Jesus said to his disciples, “Whoever wants to be my disciple must deny themselves and take up their cross and follow me. For whoever wants to save their life will lose it, but whoever loses their life for me will find it. What good will it be for someone to gain the whole world, yet forfeit their soul?...” -- Matthew 16:24-26a
So everybody loves Christmas and Easter, right? And why not? After all, they are festivals of the church -- times when we celebrate the high points in the story of Jesus, and who doesn’t love a festival? But between those peak experiences of our church calendar comes this time of Lent… not a festival, but a time of quiet and reflective prayer and penitence…not a feast, but a fast. I understand: Lent is not the popular season. It’s the one left sitting alone in the corner, not the one everyone picks to take to the dance. But don’t let that fool you -- Lent can dance. It won’t do the Charleston, but it will, with slow deliberate steps, take you somewhere you need to go.
The dance of Lent begins with the two-step of Ash Wednesday, recognizing that we are dust, and to dust we shall return. We remember our human limitations, and that this life which began in our mother’s womb shall end one day in the womb of the earth.
It picks up with the waltz of repentance. Instead of the regular 4/4 drumbeat of the other seasons, Lent is whole 40-day season that moves to its own rhythm. The ¾ waltz-time movement of Lent is a reminder that we are skipping something, giving up a piece of our regular routine. In Lent we try to drop that regular self-centered beat that keeps turning our attention back to our own desires. Try not to scratch that itch. Try not to eat that candybar. Bet you didn’t even know you were hungry till you just started thinking about it. Whether or not you “give something up” for Lent, hopefully you at least try harder to resist those mental messages.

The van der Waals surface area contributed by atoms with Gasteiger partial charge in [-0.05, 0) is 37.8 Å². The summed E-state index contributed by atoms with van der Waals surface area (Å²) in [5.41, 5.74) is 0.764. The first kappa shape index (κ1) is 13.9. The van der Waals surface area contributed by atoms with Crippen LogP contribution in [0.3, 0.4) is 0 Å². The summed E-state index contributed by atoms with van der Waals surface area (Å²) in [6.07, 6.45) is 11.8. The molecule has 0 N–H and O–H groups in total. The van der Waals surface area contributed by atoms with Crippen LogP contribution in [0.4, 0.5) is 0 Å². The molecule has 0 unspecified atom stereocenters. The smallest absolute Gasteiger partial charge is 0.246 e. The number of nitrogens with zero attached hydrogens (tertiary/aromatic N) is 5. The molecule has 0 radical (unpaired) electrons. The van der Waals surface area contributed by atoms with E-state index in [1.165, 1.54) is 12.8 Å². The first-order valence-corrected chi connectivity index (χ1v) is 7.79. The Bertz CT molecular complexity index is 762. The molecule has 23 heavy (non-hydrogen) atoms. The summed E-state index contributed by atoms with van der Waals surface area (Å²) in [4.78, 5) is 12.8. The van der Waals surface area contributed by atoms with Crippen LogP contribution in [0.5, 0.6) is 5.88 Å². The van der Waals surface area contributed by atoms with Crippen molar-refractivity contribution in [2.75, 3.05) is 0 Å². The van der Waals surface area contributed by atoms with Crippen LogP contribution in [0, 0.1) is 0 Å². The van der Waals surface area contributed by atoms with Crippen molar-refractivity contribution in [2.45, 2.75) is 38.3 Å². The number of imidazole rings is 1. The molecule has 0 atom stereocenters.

In preparation for the 500th anniversary of the Reformation this October, the “tune” we will be playing for your dance of Lent this year comes from Luther’s Small Catechism. The Small Catechism was designed as a teaching tool of the faith, not just within the church but in the home. Martin Luther intended for the home to be the place where faith was first shared and taught. To that end he created the Small Catechism—a simple explanation of the Ten Commandments, the Creed, the Lord’s Prayer, and the sacraments. He included basic prayers for morning and evening, and suggested ways to worship, praise, and revere God during each part of our day.
In addition to weekly Wednesday services at 4pm and 7pm which will focus on the parts of the Catechism, we are offering copies of the excellent Lenten devotional Free Indeed, which invites us to consider each day how the Small Catechism helps us keep in step with God in our lives.
An old folk-hymn tells the story of the what happens to Jesus in between Lent and Easter. The song calls Jesus the “Lord of the Dance” because He shows us how to move through life with grace and love. He showed it most vividly when everyone thought the dance was over, when his life ended on a still and bloody cross. But the dance, as we know and as the final verse tells us, went on.
Our lives of faith include the daily rhythm of prayer, the weekly rhythm of worship, and the yearly rhythm of celebrating the seasons of fasts and festivals. Within that spectrum of spirituality, Lent serves as the slow-dance number that leads into and prepares us for the all-out swing dance jumping and jiving of Easter. But on the way to that all-out energy and exuberant joy, we slow-dance with Jesus through Lent, and hopefully by the end of it, we’ve learned how to let Him take the lead.